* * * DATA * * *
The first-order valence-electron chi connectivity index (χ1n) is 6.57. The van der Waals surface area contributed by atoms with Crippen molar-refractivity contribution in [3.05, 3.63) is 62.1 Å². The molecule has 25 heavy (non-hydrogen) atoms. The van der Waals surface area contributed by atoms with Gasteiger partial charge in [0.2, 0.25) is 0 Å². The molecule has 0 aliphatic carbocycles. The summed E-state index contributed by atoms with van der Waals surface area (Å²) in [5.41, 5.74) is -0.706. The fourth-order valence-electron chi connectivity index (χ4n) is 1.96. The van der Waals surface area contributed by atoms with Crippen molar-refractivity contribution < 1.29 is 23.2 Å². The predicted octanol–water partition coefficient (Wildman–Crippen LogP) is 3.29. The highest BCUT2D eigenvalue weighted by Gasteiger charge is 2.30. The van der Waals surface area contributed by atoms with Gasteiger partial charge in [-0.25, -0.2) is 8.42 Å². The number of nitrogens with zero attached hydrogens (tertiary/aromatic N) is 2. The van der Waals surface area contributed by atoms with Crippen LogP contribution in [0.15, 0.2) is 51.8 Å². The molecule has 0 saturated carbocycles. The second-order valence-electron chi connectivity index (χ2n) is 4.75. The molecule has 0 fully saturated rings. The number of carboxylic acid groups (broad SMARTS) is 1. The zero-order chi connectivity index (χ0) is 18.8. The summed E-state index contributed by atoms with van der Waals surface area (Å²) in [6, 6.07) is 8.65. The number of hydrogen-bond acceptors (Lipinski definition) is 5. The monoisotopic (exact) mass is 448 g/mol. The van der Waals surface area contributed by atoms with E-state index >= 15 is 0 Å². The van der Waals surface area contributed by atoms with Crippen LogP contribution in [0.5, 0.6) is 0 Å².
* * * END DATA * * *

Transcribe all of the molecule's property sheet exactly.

The first-order valence-electron chi connectivity index (χ1n) is 6.57. The van der Waals surface area contributed by atoms with Crippen molar-refractivity contribution in [3.05, 3.63) is 62.1 Å². The molecule has 25 heavy (non-hydrogen) atoms. The van der Waals surface area contributed by atoms with Gasteiger partial charge in [0.2, 0.25) is 0 Å². The molecule has 0 aliphatic carbocycles. The summed E-state index contributed by atoms with van der Waals surface area (Å²) in [5.41, 5.74) is -0.706. The fourth-order valence-electron chi connectivity index (χ4n) is 1.96. The van der Waals surface area contributed by atoms with Crippen molar-refractivity contribution < 1.29 is 23.2 Å². The predicted octanol–water partition coefficient (Wildman–Crippen LogP) is 3.29. The highest BCUT2D eigenvalue weighted by Gasteiger charge is 2.30. The van der Waals surface area contributed by atoms with Gasteiger partial charge in [-0.25, -0.2) is 8.42 Å². The number of nitrogens with zero attached hydrogens (tertiary/aromatic N) is 2. The van der Waals surface area contributed by atoms with Crippen LogP contribution in [0.15, 0.2) is 51.8 Å². The molecule has 0 saturated carbocycles. The second-order valence-electron chi connectivity index (χ2n) is 4.75. The molecule has 0 fully saturated rings. The number of carboxylic acid groups (broad SMARTS) is 1. The zero-order chi connectivity index (χ0) is 18.8. The summed E-state index contributed by atoms with van der Waals surface area (Å²) in [6, 6.07) is 8.65. The number of hydrogen-bond acceptors (Lipinski definition) is 5. The monoisotopic (exact) mass is 448 g/mol. The van der Waals surface area contributed by atoms with E-state index >= 15 is 0 Å². The van der Waals surface area contributed by atoms with Crippen LogP contribution in [0.5, 0.6) is 0 Å².